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    Old 02-07-2006, 10:10 AM   #1
    yesmetoo
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    Anxiety and Exercise

    Am I crazy? Is it just me or does anyone else out there have a tremendous amount of anxiety just before beginning an exercise program? I have discovered something on my own that has helped me but I have to do this frequently, as even the thought of exercise raises my anxiety levels. I would like to know what you think. What kinds of things go through your head(s) when you think about exercise? Thanks for your input!

     
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    Old 02-07-2006, 12:28 PM   #2
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    Re: Anxiety and Exercise

    I have GAD, Socail Anxiety, Panic Attacks, and Clostrophobia(sp) So going to a gym can be a huge task for me. When I first started out, I used to take a 5mg Xnanx pill 15 minutes before I went to the gym. That helped me stay calm and focused. I also bring along my ipod and play some music that can take my mind off of things, or help pump me up. I find that lifting weights is a great way to relieve stress and anxiety. I've noticed quite a difference in my anxiety since I've started working out. I still take Meds, but I don't rely on Xnanx or fleeing from a crowd or such.

    Hope that helps.

     
    Old 02-07-2006, 12:51 PM   #3
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    Re: Anxiety and Exercise

    exercise is good for anxiety sufferers but it should be done in a relaxed way with no excess muscle tension, in other words, dont try too hard
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    Old 02-07-2006, 01:48 PM   #4
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    Re: Anxiety and Exercise

    What part of the program do you think about that gets your anxiety started? I've been dealing with anxiety for around 10 years and started working out regularly for two years now, 4-5 times a week. When I started exercising, it was mostly health related anxiety with my heart pounding away. But like all of my anxiety triggers, the more I faced it and dealt with it, the more I could ignore it in my head.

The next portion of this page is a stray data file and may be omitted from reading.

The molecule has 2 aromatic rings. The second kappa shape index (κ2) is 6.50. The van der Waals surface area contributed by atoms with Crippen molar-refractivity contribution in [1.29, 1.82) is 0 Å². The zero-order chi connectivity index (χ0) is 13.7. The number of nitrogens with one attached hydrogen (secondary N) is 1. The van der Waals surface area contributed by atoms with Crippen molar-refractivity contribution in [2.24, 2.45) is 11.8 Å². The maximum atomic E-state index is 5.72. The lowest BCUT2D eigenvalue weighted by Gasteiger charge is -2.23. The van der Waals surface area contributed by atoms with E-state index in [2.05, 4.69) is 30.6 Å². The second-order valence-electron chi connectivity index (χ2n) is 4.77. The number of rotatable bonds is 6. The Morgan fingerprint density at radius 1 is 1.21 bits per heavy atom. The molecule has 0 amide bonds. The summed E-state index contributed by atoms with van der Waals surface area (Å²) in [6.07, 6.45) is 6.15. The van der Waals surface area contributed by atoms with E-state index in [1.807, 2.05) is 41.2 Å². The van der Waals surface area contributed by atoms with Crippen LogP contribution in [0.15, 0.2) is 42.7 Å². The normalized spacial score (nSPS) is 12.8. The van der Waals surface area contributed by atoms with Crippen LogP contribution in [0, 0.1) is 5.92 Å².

I'm fairly aggressive with my routine. I do 45min - 1 hour cardio and about 30 min weight training each time at the gym. In dealing with anxiety and exercising, I now know that I want to be pretty fizzled out at the end of my routine as being very physically tired pretty much squashes all my anxiety. So knowing how I will feel after my workout helps me before my workout. I'm able to relieve my mental hang-ups before hand by knowing how I'll feel afterwards. But if your just starting a program, work into it slowly, don't go overboard at the begining. Get on something easy like a stationary bike, go slowly for a few minutes, pay attention to how you feel, your breathing, your heart rate, and think this is good for me and I want a certain heart rate. Pay attention to your self with a purpose, this is want you have to feel like to do your self good. Don't let anxiety sneak up and bite you because your breathing hard and your heart is pumping. Look forward to being burned out at the end of your routine.

     
    Old 02-07-2006, 02:23 PM   #5
    yesmetoo
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    Re: Anxiety and Exercise

    Thank you all for your insight and help. What I have experienced is what I call anxiety inertia, anxiety so paralyzing that I can't even touch my exercise equipment here at home. I know I should exercise. I know it will help me to feel better as it has in times past. I know my mental outlook will improve if I just do something. It's the "just getting started" that seems like the biggest obstacle. Let me back that up a notch, it's the anxiety about movement itself. Sometimes I can't even get out of bed because of it.